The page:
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Water is life but contaminated water is threat to life


The findings of a research by the Ghana Statistical Service (GSS) into packaged sachet drinking water and which has gained a lot of traction this week gives cause for concern. Concern because water is life we say, and researches are quite scientific.

Indeed researches are fantastic. They lead to new discoveries, improvements in the quality of life, which at the end of the day ultimately benefits society.

They bring the world, individuals and an entire generation to their “aha!” moments. Our world has been where it is based on the research fi ndings of generations gone ahead of us.


Our Eureka moments have been sufficiently based on research works from the past.

If it had not been the research of Alexander Fleming, the Scottish Bacteriologist whose research findings led to the discovery of penicillin, where would our medical world be in the area of treating bacteria?

One only has to let one’s mind go wild and the list of research findings that have made our world a better place would have no end. Think for a moment of mobile phones, radios, television and electricity power for example.

They did not just pop up from nowhere. Research work and fi ndings of others brought them into being.

Had it not been for the dedication of Scientists and the medical world, COVID-19 would have by now wiped away many relatives and loved ones across the world. But research and discoveries have led to the appropriate vaccines and today, we are in a better space of COVID-19.

So, I never and will never take findings of a research for granted in as much as it leads to development.

With it, a way forward is established in many situations and the dos and don’ts get established.

That is why countries, institutions and others commit to research generally.

GSS Research

And so the research by the GSS resonates with me. It gives the sachet water industry an opportunity to better their products, since they have a ready market and will always have a ready customer to serve.

Some customers refer to packaged sachet water as “pure” water. But for what reason, it is very difficult to tell.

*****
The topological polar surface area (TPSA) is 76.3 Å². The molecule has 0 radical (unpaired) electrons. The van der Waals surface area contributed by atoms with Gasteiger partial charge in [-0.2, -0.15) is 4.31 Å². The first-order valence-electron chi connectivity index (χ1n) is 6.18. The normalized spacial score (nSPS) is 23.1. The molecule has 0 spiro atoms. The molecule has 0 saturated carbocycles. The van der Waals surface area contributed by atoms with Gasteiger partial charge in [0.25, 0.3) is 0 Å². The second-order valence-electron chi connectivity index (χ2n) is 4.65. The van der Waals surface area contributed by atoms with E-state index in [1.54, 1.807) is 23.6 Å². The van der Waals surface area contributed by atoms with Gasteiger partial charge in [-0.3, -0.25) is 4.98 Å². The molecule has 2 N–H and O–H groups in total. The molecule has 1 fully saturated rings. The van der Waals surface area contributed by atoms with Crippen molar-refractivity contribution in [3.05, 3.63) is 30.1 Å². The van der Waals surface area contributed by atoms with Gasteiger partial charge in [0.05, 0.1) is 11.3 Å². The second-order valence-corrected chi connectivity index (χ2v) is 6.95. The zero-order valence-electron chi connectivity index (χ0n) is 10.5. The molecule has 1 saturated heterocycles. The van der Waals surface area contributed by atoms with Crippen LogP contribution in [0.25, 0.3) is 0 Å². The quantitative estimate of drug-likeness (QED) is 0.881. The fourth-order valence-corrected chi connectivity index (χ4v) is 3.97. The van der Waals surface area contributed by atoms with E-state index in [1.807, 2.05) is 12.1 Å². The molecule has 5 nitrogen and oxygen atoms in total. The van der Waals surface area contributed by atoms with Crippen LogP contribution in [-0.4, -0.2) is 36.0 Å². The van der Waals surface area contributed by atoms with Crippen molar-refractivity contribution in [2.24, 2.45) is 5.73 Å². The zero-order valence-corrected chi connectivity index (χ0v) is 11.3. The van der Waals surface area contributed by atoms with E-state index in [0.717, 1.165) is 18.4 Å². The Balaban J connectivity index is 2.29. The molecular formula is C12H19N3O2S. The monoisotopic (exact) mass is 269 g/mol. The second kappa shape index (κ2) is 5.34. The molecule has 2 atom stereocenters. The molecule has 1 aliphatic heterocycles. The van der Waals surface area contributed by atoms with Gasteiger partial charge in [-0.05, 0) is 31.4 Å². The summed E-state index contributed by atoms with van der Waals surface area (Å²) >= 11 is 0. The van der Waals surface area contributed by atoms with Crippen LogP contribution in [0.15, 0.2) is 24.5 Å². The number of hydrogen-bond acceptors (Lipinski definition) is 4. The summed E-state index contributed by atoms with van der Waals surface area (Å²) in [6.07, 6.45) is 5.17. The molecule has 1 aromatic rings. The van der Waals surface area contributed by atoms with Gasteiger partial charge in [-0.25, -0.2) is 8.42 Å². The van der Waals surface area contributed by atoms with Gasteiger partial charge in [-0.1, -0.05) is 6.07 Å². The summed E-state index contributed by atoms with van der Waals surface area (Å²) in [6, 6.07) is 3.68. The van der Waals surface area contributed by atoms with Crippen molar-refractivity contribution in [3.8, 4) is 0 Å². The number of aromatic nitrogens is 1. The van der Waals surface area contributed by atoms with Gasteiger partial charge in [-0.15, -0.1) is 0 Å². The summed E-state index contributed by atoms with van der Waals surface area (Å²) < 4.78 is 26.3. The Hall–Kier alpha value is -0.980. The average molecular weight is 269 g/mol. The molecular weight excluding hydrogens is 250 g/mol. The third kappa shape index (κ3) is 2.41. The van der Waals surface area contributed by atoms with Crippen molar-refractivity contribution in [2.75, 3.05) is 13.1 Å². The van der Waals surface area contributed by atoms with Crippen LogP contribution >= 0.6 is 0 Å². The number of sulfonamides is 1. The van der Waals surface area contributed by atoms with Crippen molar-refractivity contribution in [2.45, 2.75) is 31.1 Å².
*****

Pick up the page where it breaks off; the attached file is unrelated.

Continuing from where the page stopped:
They are advertised with all kinds of superlatives and many, in both rural and urban centres, patronise it.

However, even before the research findings came public, I have always had a problem with sachet drinking water for a different reason.

My problem is how sellers and some wholesalers of the commodity display packs of it continuously in scorching sun day after day for people to buy and consume.

A drive in and around town and, I guess, in other parts of the country, gives a sad and health-challenging picture of the way water sachets are displayed at shop fronts.

One has been told over and over again to beware of water in plastic container and left for a period of time in the sun. It is explained that a kind of reaction takes place and which makes such water not fit to be consumed. But we continually see sellers doing exactly that.

The research findings coming from the GSS that sachet water consumed by many are contaminated with faecal matter is a big threat to public health.

Alarmingly, the 2021 Population and Housing Census reportedly put 37 per cent of the 8.3 million households in the country as consumers of sachet water, which is apparently their main source of drinking water.

At a time when one thought societies were getting better and more advanced with affordable treated and hygienically packaged water, we are being told, through research, that that water is after all not wholesome.

The hard fact is that this type of packaged water is consumed not only by adults, but mothers are actually giving it to their very young toddlers too.

Even in hospitals, family members carry such water to their loved ones on admission and they are allowed by hospital staff as good.

The fact is, sachet water is used universally. Many times when Ghana Water Company shuts down, many households who do not ordinarily drink sachet water will use the product for cooking and sometimes for rinsing dishes.

Many questions need to be asked on the findings but the biggest worry is whether or not the production of sachet drinking water is regulated and actually checked off before they go out to the market.

If water production and packaging has not been a regular focus of the regulatory authorities, this research is a huge indictment on them.

One would only ask that they run to the rescue of consumers, for water is life and contaminated water is a huge setback to the quality of life.


Credit: Vicky Wlreko

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